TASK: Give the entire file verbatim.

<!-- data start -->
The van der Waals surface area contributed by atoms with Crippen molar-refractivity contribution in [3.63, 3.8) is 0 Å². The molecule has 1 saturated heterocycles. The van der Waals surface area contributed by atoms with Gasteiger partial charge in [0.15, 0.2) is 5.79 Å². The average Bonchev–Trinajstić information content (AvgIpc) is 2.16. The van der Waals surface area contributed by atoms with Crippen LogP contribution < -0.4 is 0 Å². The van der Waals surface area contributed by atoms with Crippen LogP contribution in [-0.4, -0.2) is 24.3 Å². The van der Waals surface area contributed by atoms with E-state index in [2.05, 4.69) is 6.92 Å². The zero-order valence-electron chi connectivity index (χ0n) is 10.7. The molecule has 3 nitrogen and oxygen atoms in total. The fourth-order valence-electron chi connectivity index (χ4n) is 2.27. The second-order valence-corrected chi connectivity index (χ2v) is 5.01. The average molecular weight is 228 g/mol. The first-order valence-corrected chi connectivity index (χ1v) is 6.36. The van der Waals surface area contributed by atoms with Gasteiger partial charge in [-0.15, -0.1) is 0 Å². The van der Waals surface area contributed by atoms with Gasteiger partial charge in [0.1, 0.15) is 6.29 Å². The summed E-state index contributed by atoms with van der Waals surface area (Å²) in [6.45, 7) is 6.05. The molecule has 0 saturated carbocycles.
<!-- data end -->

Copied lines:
The van der Waals surface area contributed by atoms with Crippen molar-refractivity contribution in [3.63, 3.8) is 0 Å². The molecule has 1 saturated heterocycles. The van der Waals surface area contributed by atoms with Gasteiger partial charge in [0.15, 0.2) is 5.79 Å². The average Bonchev–Trinajstić information content (AvgIpc) is 2.16. The van der Waals surface area contributed by atoms with Crippen LogP contribution < -0.4 is 0 Å². The van der Waals surface area contributed by atoms with Crippen LogP contribution in [-0.4, -0.2) is 24.3 Å². The van der Waals surface area contributed by atoms with E-state index in [2.05, 4.69) is 6.92 Å². The zero-order valence-electron chi connectivity index (χ0n) is 10.7. The molecule has 3 nitrogen and oxygen atoms in total. The fourth-order valence-electron chi connectivity index (χ4n) is 2.27. The second-order valence-corrected chi connectivity index (χ2v) is 5.01. The average molecular weight is 228 g/mol. The first-order valence-corrected chi connectivity index (χ1v) is 6.36. The van der Waals surface area contributed by atoms with Gasteiger partial charge in [-0.15, -0.1) is 0 Å². The van der Waals surface area contributed by atoms with Gasteiger partial charge in [0.1, 0.15) is 6.29 Å². The summed E-state index contributed by atoms with van der Waals surface area (Å²) in [6.45, 7) is 6.05. The molecule has 0 saturated carbocycles.